Wrap-up (2:15 – 2:30)
Open question & answer forum with presenters. Last of the fabulous door prizes will be awarded.
Please share this information with your friends, family neighbors, clubs, groups and organizations. Anyone who loves learning and growing in the garden.
Space is limited.
Connecting with nature improves the mind-body connection. Bring the beauty & benefits of nature into your home & office all year round. These images encourage feelings of balance, creativity, clarity and happiness. Bring yours home today.
At the NEW Homewood Suites, Gaithersburg Grand Opening on Thursday, June 11th from 4 p.m. –
7 p.m. Please R.S.V.P. & get more information here.
The Gaithersburg-Germantown Chamber of Commerce will be hosting a Ribbon Cutting Ceremony at 5:45 p.m.
“Celebrate our hotel opening with Homewood’s Lewis the Duck and support the Gaithersburg environment as the Muddy Branch Alliance showcases local artists in support of our tributary streams and watershed. Displayed art will be available for purchase. ” ~ Homewood Suites, Washington D.C. North, Gaithersburg
As one of the guest artists, I will have a collection of signature photographs on display and available for purchase. I will also have information about custom presentations you can schedule for your garden club, eco-action group, HOA and/or green organization.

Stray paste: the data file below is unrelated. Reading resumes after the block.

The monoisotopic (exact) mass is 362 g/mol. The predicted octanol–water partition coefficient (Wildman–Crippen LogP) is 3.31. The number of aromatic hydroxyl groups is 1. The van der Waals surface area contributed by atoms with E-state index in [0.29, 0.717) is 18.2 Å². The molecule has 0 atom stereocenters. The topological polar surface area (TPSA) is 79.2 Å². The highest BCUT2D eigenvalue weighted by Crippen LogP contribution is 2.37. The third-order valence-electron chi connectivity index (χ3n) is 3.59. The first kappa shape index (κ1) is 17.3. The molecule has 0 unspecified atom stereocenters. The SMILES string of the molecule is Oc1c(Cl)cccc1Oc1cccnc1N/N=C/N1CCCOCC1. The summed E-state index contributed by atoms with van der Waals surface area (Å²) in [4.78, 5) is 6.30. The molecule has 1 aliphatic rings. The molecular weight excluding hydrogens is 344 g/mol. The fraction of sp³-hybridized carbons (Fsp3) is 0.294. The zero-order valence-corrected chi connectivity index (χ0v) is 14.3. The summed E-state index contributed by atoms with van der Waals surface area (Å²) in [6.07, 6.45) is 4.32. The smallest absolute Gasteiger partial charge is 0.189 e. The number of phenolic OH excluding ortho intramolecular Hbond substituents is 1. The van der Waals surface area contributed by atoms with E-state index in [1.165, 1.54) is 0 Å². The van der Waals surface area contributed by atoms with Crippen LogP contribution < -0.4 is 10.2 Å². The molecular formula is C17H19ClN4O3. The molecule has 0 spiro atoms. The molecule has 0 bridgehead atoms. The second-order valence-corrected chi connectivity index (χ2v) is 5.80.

Come celebrate the opening of Homewood Suites while looking at beautiful local art and enjoying some nibbles and noshes. Remember to R.S.V.P. so we can plan accordingly.
Hope to see all my local Soulful friends there!
This Easter season, I was honored to be interviewed by Sharon Allen Gilder for a featured piece in our local paper, The Town Courier. I am thrilled to dish the dirt about my passion for gardening and nature. Nothing is more rewarding to me than to hear people say that they have been inspired to follow their own garden dreams by my work online or in person.
“I hope to encourage everyone to get outside, get dirty & grow,
inside and out.”
My hope is that this article will serve to bring more people together with plants & nature for health and well-being. To read the article, please go to: http://towncourier.com/
If you are also inspired, please help me spread the
It’s been a long cold winter here in the Washington D.C. metro area. But, believe it or not, the Ruby-throated Hummingbirds are being spotted in nearby Virginia. To track their migration or better yet, to participate in a little citizen science, log your first sightings at:
Putting up feeders now is very important since it has not been warm enough in our area for established nectar-giving perennials to bloom. The hummingbirds will need a readily available food source as they migrate north from South America.
I usually supplement my hummingbird feeders by hanging baskets of annual tubular flowers in the red family such as fuchsia or snapdragons, but it is too early to assume that our overnight freezing temperatures are completely a thing of the past. The best rule of thumb is to wait until Mother’s Day to plant annuals in our area in order to avoid spring frosts. If you are like me, waiting requires serious discipline, but you will be rewarded with healthy plants that do not require a daily study of weather maps so you can protect them on very cold nights or worse, replace them when you forget.
So, get out those feeders, make your nectar and hang them up! You may get your first visitor as early as this week.
Here is a sneak peek of what you will soon be enjoying at your feeders:
Learn more here: How to attract Hummingbirds to your Garden.